Monday, August 31, 2020


By: Megan Meller, MS, MPH / Transcribed & Edited by: Lennard M. Gettz

Months into the global pandemic, we have learned from all state and federal health agencies about the heightened standards of Covid-prevention safety measures in public areas.   As a central gathering source for infected people and potential viral transmission, hospitals require the highest level of safety codes and regulated modeling- including the care and treatment of CoronaVirus patients.  For this reason, a dedicated department in all health centers is in place to manage and enforce disease prevention protocols within the staff, the patients and the entire hospital environment. Microbiologist and public health practitioner Megan Meller, MS, MPH is a member of this department at the Gundersen Health facilities (La Crosse, WI). Her specialized work provides a significant set of keys in the fight against Covid in the front lines.

I am the lead infection preventionist for Gundersen Health’s outpatient clinics. My department is focused on the safety of patients and staff, and we do this through education and by carrying out an extensive list of priorities set by regulatory standards.  We maintain strict attention to the cleanliness of our work environment and ensure that equipment and instruments used during patient care are cleaned and disinfected according to industry standards.  We also help develop patient education as it relates to infectious diseases. Before Covid began, we were focusing on drug resistant bacteria and educating patients about hand hygiene and wound care.

Part of our objectives include ensuring that all safety protocols are being followed through by the nursing staff. An example of this is a group of bacteria called CARBAPENEM RESISTANT ENTEROBACTERIACEAE  (CRE)  - germs (bacteria) that can cause infections in healthcare settings and they are resistant to many antibiotics (1).  Because of the number of CRE cases a few years ago in the U.S., we ensure that all our endoscopes are cleaned and disinfected appropriately as well as setting proper guidelines in handling and storing (2). Knowing about issues like CRE is just one of many hazards in healthcare facilities where a patient’s health can be gravely affected under our care.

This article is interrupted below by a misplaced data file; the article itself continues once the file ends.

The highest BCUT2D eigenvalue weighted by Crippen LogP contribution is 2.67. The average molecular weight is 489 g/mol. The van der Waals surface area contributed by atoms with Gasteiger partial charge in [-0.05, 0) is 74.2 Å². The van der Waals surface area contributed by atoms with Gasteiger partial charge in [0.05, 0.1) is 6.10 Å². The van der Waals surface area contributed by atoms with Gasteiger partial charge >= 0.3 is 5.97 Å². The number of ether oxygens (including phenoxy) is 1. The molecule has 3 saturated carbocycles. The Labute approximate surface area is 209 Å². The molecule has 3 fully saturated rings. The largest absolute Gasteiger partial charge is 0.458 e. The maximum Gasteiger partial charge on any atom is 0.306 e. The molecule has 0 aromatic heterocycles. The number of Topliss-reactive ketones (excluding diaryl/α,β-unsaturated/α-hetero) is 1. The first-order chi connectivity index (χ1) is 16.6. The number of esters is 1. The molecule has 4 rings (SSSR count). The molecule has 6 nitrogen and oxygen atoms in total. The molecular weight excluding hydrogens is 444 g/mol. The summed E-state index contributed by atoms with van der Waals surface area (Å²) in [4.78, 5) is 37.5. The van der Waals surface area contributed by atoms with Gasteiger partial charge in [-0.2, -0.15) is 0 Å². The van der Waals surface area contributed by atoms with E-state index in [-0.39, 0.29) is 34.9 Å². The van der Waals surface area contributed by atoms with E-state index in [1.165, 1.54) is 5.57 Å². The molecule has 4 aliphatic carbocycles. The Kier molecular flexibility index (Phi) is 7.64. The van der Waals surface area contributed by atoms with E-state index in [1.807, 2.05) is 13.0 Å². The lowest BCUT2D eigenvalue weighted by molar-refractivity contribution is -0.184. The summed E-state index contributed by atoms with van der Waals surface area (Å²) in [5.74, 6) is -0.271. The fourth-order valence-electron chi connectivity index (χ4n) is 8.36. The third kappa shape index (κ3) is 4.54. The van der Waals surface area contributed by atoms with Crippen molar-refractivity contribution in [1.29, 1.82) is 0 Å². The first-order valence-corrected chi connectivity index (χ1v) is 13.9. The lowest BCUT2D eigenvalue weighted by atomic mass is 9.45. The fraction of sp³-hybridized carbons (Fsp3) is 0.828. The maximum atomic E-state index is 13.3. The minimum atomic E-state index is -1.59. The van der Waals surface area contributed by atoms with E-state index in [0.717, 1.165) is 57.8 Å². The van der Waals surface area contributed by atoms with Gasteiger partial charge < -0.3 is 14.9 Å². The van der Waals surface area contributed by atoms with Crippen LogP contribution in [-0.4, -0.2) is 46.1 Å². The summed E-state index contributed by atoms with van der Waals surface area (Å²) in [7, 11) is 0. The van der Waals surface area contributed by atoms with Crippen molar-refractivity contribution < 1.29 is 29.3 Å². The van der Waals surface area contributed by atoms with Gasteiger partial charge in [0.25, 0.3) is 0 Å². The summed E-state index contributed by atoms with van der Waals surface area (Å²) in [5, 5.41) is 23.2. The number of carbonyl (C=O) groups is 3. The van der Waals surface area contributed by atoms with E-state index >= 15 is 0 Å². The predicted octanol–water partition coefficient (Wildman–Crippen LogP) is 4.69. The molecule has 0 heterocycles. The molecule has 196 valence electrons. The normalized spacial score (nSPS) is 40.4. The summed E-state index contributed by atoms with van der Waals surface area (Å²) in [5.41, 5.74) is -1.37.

The COVID-19 Pandemic has also brought attention to how BURNOUT affects patient and staff safety. For staff, this can occur when you are being overworked and or overstimulated, such that you don't have time to recover. In the case of the current pandemic, Emergency Rooms and Critical Care Units all over the country are at risk of staff exhaustion from double or triple shifts due to limited resources- especially in areas that are overrun with patients (3). Exhaustion affects your performance because it could lead to a lack of empathy and a degradation of focus which can greatly affect the patient and your safety.

To know your capacity is crucial in this job.  Staff are trained to look out for this within themselves and each other. In our facility (as with all response units), what we strive to do is WATCH OUT FOR EACH OTHER, especially in a pandemic when we're more focused on trying to stay on top of all the changes and protect patients and protect staff.  We also need to remember to put ourselves first - mentally, physically, and emotionally, or else we won’t be any good for everyone else. I need to remember daily to find time for self-care. When I am at my best, I give my best to others.

Wisconsin watched New York’s numbers back in March- and we all expected this to come to us and the rest of the country.   We all felt it was just a matter of time.  Outbreaks happen when people get complacent. When the spike surge hit Florida and Texas, we thought the Midwest got off pretty lucky with lower case numbers and deaths. But what I always try to remind my people is that, “it's just a matter of time” before our own luck runs out.  From a public health standpoint, making a difference in this pandemic is about changing behavioral patterns- and the way to do this (until you’re blue in the face) is EDUCATION- pushing to change the minds of the people. 

We did not know much about COVID-19 at the beginning of the pandemic, including how long someone remained infectious with COVID. When the CDC published their guidelines on COVID Isolation, this was a breakthrough (3). This guidance shaped our testing criteria, isolation criteria, and quarantine guidance.